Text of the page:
Rated 4.8 on amazon.commiracle-of-jon-toomey-carving-edited-1This book was recommended to me by a fellow blogger
Rev. Dr. Charles Quail. I am very thankful because it is a wonderful book. It is a Beautiful story with gorgeous pictures and it very sweetly depict
the healing power of Christmas (and kindness.)

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Book Bean:
 Cinnamon Coconut Chai
Make chai to your preference. Add in steamed coconut milk and/or coconut cream. Sprinkle with cinnamon and coconut flakes (if you like) Garnish with anise and cinnamon sticks for stirring fun 🙂

12 Days of Christmas: Mini Book-Beans for Children

literary-advent-6-edited-1DAY 2 of 12:
Candy Cane Wishes and Mistletoe Kisses

The Legend of the Candy Cane
by Lori Walburg & Richard Cowdrey

This charming and pious story about the origins of the candy cane is definitely a change of pace.
A stranger arrives in town one dreary November and begins hammering and sawing away at his newly rented storefront.


When a small girl offers her help, she’s in for a childhood fantasy-come-true, as it turns out all the shelves and counters are being built for a candy shop. After offering young Lucy gumdrops and lollipops, Mr. Sonneman launches into the history of the candy cane.

Rated 4.4 on amazon.com
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Book Bean: Candy Cane Cream
In a sauce pan heat up milk and vanilla extract. Add white chocolate and candy cane pieces (or candy cane Hershey kisses work marvelously.) Whisk together until smooth. d2bbd5ab8d46516ae7d69e94998c9279-edited
Add mixture to blender and blend until frothy. Add in a dollop of whip and blend (you can also whip up your own whip cream which is double delicious.) Serve with a candy cane to swirl in extra yum.

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Mid-week Meet n’ Greet

Lets get to know each other:
Share about your love of books and/or coffee/tea!
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Source: Cafe Meet n’ Greet:

Coffee Alternative

Heaven forbid you should need to stop drinking coffee,
tumblr_nm27bktiG71saq5fro3_500or
find yourself
without it!
However, if you had to drink something else, or if you just like to mix it up, what would you choose?

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A Brief Origin of Coffee

images (1)The earliest origins of coffee are from Ethiopia. There is not an exact history about how people started roasting and drinking “coffee” only legends and myths. However, it was originally viewed as a food. The Ethiopians chewed the plant for it’s obvious stimulant properties, and also ate the fruit raw (the pulp is sweet and caffeinated.)OLYMPUS DIGITAL CAMERA
They also pounded coffee cherries and mixed it with animal fat to mold into pellets. There are records that show the cherries were also used to make wine.

artists_thumbnailThe earliest use of coffee as a hot beverage entailed roasting the entire hull over an open fire and then mixing with boiling water for 30 minutes until a yellowish liquid came through.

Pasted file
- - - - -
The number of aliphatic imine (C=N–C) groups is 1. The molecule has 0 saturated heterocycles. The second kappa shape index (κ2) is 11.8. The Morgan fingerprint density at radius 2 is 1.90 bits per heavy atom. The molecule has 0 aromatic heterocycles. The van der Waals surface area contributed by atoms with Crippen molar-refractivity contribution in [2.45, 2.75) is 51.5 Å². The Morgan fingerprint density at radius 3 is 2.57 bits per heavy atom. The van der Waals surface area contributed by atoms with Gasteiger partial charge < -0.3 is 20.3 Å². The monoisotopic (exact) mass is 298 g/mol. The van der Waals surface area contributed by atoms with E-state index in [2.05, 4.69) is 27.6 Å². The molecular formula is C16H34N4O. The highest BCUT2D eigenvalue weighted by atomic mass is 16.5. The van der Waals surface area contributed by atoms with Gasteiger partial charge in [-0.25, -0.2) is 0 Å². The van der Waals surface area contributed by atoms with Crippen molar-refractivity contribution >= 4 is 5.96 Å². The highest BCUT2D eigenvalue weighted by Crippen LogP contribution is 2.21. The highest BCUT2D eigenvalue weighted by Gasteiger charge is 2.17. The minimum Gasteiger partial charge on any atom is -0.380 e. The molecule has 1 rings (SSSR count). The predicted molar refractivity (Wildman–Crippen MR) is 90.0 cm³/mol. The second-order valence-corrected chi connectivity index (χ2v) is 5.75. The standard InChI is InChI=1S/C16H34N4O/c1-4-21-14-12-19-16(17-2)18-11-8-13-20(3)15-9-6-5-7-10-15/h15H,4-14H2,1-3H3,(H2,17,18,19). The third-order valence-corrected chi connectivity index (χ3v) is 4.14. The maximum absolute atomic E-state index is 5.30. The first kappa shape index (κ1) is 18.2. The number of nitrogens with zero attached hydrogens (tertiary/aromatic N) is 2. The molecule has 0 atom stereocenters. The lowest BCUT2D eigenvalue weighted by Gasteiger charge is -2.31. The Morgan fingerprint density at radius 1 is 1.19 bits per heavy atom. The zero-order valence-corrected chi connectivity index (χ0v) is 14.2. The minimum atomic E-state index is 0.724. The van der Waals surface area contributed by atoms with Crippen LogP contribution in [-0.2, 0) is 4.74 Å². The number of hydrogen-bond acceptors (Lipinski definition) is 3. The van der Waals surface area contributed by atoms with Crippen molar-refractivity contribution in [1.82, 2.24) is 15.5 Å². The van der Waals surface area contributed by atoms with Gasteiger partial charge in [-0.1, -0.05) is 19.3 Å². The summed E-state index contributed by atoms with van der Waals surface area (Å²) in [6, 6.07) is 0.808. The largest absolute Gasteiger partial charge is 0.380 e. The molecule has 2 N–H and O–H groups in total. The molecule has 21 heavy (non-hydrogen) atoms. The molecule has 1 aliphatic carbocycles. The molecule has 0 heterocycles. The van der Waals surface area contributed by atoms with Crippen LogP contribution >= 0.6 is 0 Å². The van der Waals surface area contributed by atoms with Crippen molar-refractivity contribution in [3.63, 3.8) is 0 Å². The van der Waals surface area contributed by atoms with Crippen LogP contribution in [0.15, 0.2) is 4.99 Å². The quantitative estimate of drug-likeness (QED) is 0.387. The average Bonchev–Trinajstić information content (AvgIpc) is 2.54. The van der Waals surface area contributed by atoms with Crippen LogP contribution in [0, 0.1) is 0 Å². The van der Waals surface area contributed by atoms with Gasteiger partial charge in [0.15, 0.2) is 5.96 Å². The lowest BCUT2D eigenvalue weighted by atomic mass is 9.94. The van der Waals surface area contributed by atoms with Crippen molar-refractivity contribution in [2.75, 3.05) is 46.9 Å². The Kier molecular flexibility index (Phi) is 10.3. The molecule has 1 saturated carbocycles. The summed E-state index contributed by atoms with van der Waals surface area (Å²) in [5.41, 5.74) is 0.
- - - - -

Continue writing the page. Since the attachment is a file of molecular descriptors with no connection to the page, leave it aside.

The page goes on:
9The drink stayed a green drink until aprx. the 13 century when they began to first dry the beans. With more  experimentation, the process was adapted further, and the practice of roasting formed.

22adf105-ebf0-4ca9-a446-e7a2789166dc Once coffee became the dried, roasted, and brewed drink we know it as today, it was mainly used for “medicinal” purposes and in religious practices. However, once it became increasingly popular, and a demand grew, the original coffee houses started opening.
Coffee-House1Persian cities became known for having stylish and elaborate coffee houses. They were reputed for serving coffee quickly and efficiently. They became famous social spots, where people gathered not just for coffee but also music, talking, and even dancing.

Turkish-CoffeeGradually the coffee house trend made its way to Turkey. The Turkish however drank just as much coffee in home as at coffee houses. This increased popularity and demand. By the 1600’s news spread and export and trade began throughout the Middle East; supplying Venetians and Europeans with beans.
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Eventually the coffee tree made its ways to the East Indian Dutch colony of Java. From there plantations started sprouting in neighboring colonies; Sumatra, Timor, Bali, and Celebes.

ExploreWithEd_FoodThrough the efforts of the British East India Company, coffee became popular in England as well. Oxford’s Queen’s Lane Coffee House, established in 1654, is still in existence today. Coffee was introduced in France in 1657, and in Austria and Poland after the 1683 Battle of Vienna, when coffee was captured from supplies of the defeated Turks.

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The coffee economy was therefor set in motion and began to adapt and increase  more and more, as it is still increasing even today.

A beverage as black as ink,
useful against numerous illnesses, particularly those of the stomach. It’s consumers take it in the morning, quite frankly, in a porcelain cup that is passed around and from which each one drinks a cupful. It is composed of water and the fruit from a bush called bunnu.

— Léonard Rauwolf, Reise in die Morgenländer (in German)